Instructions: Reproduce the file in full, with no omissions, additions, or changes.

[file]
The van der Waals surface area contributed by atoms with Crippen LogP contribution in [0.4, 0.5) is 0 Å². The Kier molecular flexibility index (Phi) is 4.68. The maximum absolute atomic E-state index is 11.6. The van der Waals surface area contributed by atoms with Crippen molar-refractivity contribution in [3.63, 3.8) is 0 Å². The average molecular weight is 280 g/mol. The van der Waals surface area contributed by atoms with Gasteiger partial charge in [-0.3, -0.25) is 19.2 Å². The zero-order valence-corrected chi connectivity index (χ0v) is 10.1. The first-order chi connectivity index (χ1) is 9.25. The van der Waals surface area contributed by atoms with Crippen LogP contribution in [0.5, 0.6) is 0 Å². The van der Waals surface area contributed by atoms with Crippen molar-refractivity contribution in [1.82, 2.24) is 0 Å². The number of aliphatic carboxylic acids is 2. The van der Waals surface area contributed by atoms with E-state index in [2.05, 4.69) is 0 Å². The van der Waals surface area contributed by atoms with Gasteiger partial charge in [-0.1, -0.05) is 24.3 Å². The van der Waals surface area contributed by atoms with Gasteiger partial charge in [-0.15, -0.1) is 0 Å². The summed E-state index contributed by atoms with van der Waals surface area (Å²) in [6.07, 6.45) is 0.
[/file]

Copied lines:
The van der Waals surface area contributed by atoms with Crippen LogP contribution in [0.4, 0.5) is 0 Å². The Kier molecular flexibility index (Phi) is 4.68. The maximum absolute atomic E-state index is 11.6. The van der Waals surface area contributed by atoms with Crippen molar-refractivity contribution in [3.63, 3.8) is 0 Å². The average molecular weight is 280 g/mol. The van der Waals surface area contributed by atoms with Gasteiger partial charge in [-0.3, -0.25) is 19.2 Å². The zero-order valence-corrected chi connectivity index (χ0v) is 10.1. The first-order chi connectivity index (χ1) is 9.25. The van der Waals surface area contributed by atoms with Crippen LogP contribution in [0.5, 0.6) is 0 Å². The van der Waals surface area contributed by atoms with Crippen molar-refractivity contribution in [1.82, 2.24) is 0 Å². The number of aliphatic carboxylic acids is 2. The van der Waals surface area contributed by atoms with E-state index in [2.05, 4.69) is 0 Å². The van der Waals surface area contributed by atoms with Gasteiger partial charge in [-0.1, -0.05) is 24.3 Å². The van der Waals surface area contributed by atoms with Gasteiger partial charge in [-0.15, -0.1) is 0 Å². The summed E-state index contributed by atoms with van der Waals surface area (Å²) in [6.07, 6.45) is 0.